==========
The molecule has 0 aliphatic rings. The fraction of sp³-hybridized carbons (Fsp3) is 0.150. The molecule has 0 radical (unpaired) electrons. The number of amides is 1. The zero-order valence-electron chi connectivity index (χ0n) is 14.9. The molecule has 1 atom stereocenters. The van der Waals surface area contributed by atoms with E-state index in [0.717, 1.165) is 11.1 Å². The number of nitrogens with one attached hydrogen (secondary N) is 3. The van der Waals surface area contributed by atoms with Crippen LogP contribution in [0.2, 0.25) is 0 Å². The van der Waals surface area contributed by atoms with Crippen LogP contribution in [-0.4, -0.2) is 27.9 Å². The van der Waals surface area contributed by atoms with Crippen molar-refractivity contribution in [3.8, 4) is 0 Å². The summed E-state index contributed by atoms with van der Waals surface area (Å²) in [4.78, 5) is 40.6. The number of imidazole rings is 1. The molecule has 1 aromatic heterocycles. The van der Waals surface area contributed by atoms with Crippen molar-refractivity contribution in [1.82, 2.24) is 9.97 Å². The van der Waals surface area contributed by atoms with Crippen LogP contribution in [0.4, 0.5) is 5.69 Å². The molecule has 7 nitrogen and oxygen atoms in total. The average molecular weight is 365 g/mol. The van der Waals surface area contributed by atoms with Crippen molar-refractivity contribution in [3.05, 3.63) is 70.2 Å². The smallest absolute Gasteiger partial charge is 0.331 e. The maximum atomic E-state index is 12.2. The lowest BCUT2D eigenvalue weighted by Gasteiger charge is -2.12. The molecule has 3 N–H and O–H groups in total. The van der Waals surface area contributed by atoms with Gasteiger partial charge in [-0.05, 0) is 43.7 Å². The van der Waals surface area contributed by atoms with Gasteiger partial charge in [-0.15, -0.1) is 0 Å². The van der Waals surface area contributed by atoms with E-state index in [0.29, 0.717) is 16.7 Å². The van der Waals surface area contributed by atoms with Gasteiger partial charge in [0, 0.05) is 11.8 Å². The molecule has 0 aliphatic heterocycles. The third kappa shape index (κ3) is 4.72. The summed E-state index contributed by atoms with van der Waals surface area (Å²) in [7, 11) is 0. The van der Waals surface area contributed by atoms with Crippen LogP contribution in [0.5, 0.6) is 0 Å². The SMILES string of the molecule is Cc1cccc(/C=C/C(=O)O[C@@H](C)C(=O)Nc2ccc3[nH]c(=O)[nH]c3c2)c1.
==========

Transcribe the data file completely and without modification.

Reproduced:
The molecule has 0 aliphatic rings. The fraction of sp³-hybridized carbons (Fsp3) is 0.150. The molecule has 0 radical (unpaired) electrons. The number of amides is 1. The zero-order valence-electron chi connectivity index (χ0n) is 14.9. The molecule has 1 atom stereocenters. The van der Waals surface area contributed by atoms with E-state index in [0.717, 1.165) is 11.1 Å². The number of nitrogens with one attached hydrogen (secondary N) is 3. The van der Waals surface area contributed by atoms with Crippen LogP contribution in [0.2, 0.25) is 0 Å². The van der Waals surface area contributed by atoms with Crippen LogP contribution in [-0.4, -0.2) is 27.9 Å². The van der Waals surface area contributed by atoms with Crippen molar-refractivity contribution in [3.8, 4) is 0 Å². The summed E-state index contributed by atoms with van der Waals surface area (Å²) in [4.78, 5) is 40.6. The number of imidazole rings is 1. The molecule has 1 aromatic heterocycles. The van der Waals surface area contributed by atoms with Crippen molar-refractivity contribution in [1.82, 2.24) is 9.97 Å². The van der Waals surface area contributed by atoms with Crippen LogP contribution in [0.4, 0.5) is 5.69 Å². The molecule has 7 nitrogen and oxygen atoms in total. The average molecular weight is 365 g/mol. The van der Waals surface area contributed by atoms with Crippen molar-refractivity contribution in [3.05, 3.63) is 70.2 Å². The smallest absolute Gasteiger partial charge is 0.331 e. The maximum atomic E-state index is 12.2. The lowest BCUT2D eigenvalue weighted by Gasteiger charge is -2.12. The molecule has 3 N–H and O–H groups in total. The van der Waals surface area contributed by atoms with Gasteiger partial charge in [-0.05, 0) is 43.7 Å². The van der Waals surface area contributed by atoms with Gasteiger partial charge in [-0.15, -0.1) is 0 Å². The van der Waals surface area contributed by atoms with E-state index in [0.29, 0.717) is 16.7 Å². The van der Waals surface area contributed by atoms with Gasteiger partial charge in [0, 0.05) is 11.8 Å². The molecule has 0 aliphatic heterocycles. The third kappa shape index (κ3) is 4.72. The summed E-state index contributed by atoms with van der Waals surface area (Å²) in [7, 11) is 0. The van der Waals surface area contributed by atoms with Crippen LogP contribution in [0.5, 0.6) is 0 Å². The SMILES string of the molecule is Cc1cccc(/C=C/C(=O)O[C@@H](C)C(=O)Nc2ccc3[nH]c(=O)[nH]c3c2)c1.